The honest and decent side of me would like to say that attacking a president's alcoholic, brain-addled daughters is no way to engage in political debate. On the other hand, it's the president and his supporters who've decided to make his "character" -- his personal qualities and attributes rather than the nitty-gritty policy details -- the centerpiece of the case for his reelection. So, though rarely is the question asked, I think it must be: who raised these two? We know Bush isn't a policy wonk. We know he doesn't work particularly long hours. Fine. In many ways, being a workaholic is not a particularly admirable character trait. But has Bush spent any of his time off spending time with his daughters and trying to instill them with any values? Are they God-fearing Christians like GWB? What is it, exactly, that Laura gave up her high-flying career at the library in order to do?
And yeah, yeah, yeah, they're only 22. But I'm only 23. Rosenfeld's 22, and he's not a lunatic. Ezra's 20, Zoe's 21 -- the Bush twins aren't "kids" in the sense of "people too young to be held accountable for their basic lack of decency and good sense," they're college graduates, they have the vote, they're full-fledged members of American society.
Well I dunno, but this is the sort of thing that requires some sort of linkagery to back up the claim. OK so they aren't public speakers - big deal - but I see no sign that they are alcoholic or brain-addled. Being caught trying to get alcohol as a student is just one of those "there but for the grace of god" things for those who didn't get caught. Although I personally have never been legally underage in the US, had I been a student in the US and not the UK, I can pretty much guarrantee that I'd have been attempting to procure alcohol before my 21st birthday.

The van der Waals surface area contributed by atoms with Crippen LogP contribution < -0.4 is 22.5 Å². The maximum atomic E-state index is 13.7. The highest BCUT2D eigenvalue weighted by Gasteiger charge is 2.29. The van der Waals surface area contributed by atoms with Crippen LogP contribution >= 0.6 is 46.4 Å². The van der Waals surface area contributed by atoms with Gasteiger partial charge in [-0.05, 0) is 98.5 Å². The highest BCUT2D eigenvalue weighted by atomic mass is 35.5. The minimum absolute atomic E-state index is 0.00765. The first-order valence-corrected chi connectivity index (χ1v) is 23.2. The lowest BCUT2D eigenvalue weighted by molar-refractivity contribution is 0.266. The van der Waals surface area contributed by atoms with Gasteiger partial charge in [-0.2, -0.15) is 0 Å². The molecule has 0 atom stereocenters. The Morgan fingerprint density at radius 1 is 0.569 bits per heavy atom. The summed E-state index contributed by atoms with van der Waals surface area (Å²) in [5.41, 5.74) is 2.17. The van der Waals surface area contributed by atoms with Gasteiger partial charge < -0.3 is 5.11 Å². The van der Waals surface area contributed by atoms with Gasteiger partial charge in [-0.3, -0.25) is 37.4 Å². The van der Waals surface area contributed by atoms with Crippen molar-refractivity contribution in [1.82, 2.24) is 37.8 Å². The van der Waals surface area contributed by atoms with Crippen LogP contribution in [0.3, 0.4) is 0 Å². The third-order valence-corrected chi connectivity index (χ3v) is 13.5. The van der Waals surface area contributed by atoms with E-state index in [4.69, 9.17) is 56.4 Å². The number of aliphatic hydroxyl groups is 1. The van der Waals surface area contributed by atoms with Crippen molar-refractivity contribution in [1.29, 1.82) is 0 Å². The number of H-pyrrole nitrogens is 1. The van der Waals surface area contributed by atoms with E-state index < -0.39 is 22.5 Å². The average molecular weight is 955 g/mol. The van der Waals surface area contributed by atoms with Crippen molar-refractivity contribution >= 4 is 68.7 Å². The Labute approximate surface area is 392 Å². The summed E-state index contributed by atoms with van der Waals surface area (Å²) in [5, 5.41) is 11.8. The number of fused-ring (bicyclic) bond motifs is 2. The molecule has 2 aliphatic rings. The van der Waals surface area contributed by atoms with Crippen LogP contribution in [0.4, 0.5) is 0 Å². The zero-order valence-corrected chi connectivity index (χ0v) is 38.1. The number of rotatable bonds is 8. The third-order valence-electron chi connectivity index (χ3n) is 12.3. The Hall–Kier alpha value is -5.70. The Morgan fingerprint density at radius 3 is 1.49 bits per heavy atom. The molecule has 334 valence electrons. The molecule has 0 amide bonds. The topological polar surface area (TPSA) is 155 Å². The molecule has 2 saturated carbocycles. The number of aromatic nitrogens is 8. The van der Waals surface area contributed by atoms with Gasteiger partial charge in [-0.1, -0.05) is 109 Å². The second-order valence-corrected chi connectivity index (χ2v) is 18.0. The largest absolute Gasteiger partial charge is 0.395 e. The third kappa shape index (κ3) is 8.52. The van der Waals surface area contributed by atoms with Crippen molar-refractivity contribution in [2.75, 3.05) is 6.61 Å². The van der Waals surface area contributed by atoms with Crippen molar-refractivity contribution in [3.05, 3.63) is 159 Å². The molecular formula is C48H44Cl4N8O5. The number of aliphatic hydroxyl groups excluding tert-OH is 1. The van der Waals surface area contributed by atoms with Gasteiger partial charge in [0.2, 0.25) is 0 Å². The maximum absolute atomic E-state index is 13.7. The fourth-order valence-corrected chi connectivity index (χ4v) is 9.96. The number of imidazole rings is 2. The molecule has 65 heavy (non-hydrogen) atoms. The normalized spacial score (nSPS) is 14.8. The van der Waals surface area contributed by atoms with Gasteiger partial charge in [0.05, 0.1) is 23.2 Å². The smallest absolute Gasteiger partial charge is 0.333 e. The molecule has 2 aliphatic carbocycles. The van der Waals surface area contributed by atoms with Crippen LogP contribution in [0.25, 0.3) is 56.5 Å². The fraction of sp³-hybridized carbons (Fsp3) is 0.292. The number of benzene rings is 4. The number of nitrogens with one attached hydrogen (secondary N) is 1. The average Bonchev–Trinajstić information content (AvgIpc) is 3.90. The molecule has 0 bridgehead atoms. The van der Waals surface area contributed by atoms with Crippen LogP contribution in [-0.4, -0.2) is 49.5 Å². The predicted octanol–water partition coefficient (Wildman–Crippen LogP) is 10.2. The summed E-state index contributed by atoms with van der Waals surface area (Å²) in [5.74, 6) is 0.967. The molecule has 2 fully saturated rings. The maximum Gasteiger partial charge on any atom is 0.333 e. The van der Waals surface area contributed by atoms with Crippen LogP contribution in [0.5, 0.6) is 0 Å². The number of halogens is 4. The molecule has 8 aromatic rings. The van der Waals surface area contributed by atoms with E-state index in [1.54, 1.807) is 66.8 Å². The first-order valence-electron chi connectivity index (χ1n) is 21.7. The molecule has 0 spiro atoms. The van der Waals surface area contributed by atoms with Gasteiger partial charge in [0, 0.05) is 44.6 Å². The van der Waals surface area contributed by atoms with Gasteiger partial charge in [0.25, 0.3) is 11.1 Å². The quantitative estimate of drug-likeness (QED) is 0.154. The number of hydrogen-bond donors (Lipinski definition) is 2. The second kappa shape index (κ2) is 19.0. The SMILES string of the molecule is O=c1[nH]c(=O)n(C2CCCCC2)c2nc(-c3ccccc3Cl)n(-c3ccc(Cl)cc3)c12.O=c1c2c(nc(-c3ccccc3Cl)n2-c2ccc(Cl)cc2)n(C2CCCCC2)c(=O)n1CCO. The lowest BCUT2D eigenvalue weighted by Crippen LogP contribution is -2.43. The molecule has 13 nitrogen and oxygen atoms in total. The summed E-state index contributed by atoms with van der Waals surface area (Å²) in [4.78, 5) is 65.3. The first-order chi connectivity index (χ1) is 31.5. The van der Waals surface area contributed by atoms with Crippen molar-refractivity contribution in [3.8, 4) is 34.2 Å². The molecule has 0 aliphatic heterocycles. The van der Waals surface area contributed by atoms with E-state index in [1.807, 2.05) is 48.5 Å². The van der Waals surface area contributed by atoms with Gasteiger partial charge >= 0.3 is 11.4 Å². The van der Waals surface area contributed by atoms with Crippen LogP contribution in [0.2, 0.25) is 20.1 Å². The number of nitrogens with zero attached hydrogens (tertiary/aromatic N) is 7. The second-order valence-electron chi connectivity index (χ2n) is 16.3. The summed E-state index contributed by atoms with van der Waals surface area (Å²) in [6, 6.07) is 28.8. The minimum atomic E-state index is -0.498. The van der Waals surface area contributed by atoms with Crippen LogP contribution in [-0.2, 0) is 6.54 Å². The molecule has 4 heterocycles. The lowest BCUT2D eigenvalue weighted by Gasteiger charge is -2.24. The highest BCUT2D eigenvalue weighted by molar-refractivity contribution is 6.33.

I have never been on live TV before an audience of gazillions myself so I have no idea whether or not I'd look like a fool or not. I do recall at about age 20 making an utter fool of myself in my first major public speaking event to an audience of utter strangers. At the time I was neither alcoholic nor brain-addled, just nervous as hell and no one ever thought to blame my revered papa for my cringeingly bad performance.
And then there's "But has Bush spent any of his time off spending time with his daughters and trying to instill them with any values?" Another utterly pointless and utterly unsupported slur. From what I can see from across the pond Bush seems to have done a reasonable job in producing two young ladies with no obvious failings. Since W is apparently not one for tying them up and whipping them if they fail to go to church on Sunday (or otherwise behaving in the manner expected of a fundamentalist nutcase) its hard to say whether he's installed any values into them or not, but I think it is fair to say that Matt's parents seem to have instilled into him a weary cynicsm that one would expect from someone twice his age. Absent any concrete counter evidence, if the Bush daughters are as generically pleasant as they appear in their exposure to date then I'd say he's done a decent job of getting values into them.